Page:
By Steve Mkawale
Finance Minister Njeru Githae said the amount was obtained from a number of creditors, including the World Bank, International Monetary Fund (IMF) and the Government of Japan.
Mr Githae, however, assured the House that the total public debt is manageable as it currently stands at 47 per cent of the Gross Domestic Product (GDP).
“Our debt situation is manageable and sustainable, if it goes beyond 50 per cent of the GDP, then it will become unsustainable. The Government has not been engaged in any reckless borrowing. The budget deficit currently stands at 6 per cent,” he said.
He further assured members that the repayment of the loans will not affect the envisaged county governments as it is charged on the Consolidated Fund ruling out any possibilities of the country experiencing a situation like that in the Euro Zone countries.
"We only have one government. Counties are just entities and will have nothing to do with the national debts already incurred. But in future, each county will have to repay any external debts they incur, the government will only guarantee the loans," said the minister.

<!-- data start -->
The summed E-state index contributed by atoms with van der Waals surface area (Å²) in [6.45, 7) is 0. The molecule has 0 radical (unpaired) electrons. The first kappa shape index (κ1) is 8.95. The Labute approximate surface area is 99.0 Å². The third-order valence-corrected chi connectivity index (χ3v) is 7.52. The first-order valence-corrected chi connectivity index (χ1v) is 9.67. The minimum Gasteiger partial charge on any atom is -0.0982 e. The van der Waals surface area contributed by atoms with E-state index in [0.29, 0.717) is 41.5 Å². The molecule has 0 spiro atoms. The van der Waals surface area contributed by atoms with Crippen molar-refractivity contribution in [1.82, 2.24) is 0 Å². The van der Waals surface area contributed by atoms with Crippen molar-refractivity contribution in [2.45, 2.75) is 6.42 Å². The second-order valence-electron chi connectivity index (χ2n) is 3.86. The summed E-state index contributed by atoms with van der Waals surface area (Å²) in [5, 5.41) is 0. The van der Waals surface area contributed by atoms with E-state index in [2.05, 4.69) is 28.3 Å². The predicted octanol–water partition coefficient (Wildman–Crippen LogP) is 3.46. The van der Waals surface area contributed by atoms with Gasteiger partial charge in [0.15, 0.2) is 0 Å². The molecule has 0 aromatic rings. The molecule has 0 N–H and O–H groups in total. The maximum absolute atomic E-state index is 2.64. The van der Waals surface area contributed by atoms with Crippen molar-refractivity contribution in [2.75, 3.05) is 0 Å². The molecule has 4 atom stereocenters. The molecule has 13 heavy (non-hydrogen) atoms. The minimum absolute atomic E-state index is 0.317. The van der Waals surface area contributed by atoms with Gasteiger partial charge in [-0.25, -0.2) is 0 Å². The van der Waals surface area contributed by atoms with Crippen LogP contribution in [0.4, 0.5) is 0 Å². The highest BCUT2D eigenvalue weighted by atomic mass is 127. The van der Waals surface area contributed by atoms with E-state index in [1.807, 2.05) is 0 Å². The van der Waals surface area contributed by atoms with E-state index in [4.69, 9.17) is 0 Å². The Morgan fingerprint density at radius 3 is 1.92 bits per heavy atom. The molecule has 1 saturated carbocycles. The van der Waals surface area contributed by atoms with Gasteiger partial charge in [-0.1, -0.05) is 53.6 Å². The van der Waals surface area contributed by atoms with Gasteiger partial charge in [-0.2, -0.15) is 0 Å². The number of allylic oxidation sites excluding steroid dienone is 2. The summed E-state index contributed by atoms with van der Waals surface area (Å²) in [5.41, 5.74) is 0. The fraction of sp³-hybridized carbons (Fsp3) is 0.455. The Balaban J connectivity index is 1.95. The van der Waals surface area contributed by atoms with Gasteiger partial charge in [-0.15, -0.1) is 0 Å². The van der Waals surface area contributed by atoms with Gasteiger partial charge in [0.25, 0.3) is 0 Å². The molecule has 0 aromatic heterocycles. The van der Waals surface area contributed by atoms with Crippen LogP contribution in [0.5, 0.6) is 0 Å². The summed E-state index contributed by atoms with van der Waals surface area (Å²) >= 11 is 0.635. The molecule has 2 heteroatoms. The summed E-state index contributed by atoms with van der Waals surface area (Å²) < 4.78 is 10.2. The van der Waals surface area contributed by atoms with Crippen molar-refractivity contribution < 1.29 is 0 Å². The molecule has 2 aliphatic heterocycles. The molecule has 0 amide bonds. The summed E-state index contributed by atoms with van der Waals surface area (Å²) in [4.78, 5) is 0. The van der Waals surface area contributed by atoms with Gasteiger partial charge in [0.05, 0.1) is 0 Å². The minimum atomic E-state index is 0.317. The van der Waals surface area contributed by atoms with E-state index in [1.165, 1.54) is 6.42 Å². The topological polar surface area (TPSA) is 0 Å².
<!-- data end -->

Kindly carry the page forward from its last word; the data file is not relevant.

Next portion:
Wajir South MP Mahamed Sirat had asked the minister to provide details of the projects that were funded using the loans, indicating their respective costs.
Githae confirmed that the funded projects using donor funds were prioritised in line with the country’s development agenda arguing that they were distributed evenly across Kenya.
The minister tabled a schedule of loans contracted by the government of Kenya from January 2003 to end of October 2011 indicating the projects funded the creditor and borrower of the loans and how outstanding debt was disbursed.
The schedule contains national projects that have since been funded through loans from organisations such as International Fund for Agriculture, International Development Association, African Development Fund, GTZ, Economic Development Cooperation Fund-Korea and European Investment Bank among others.
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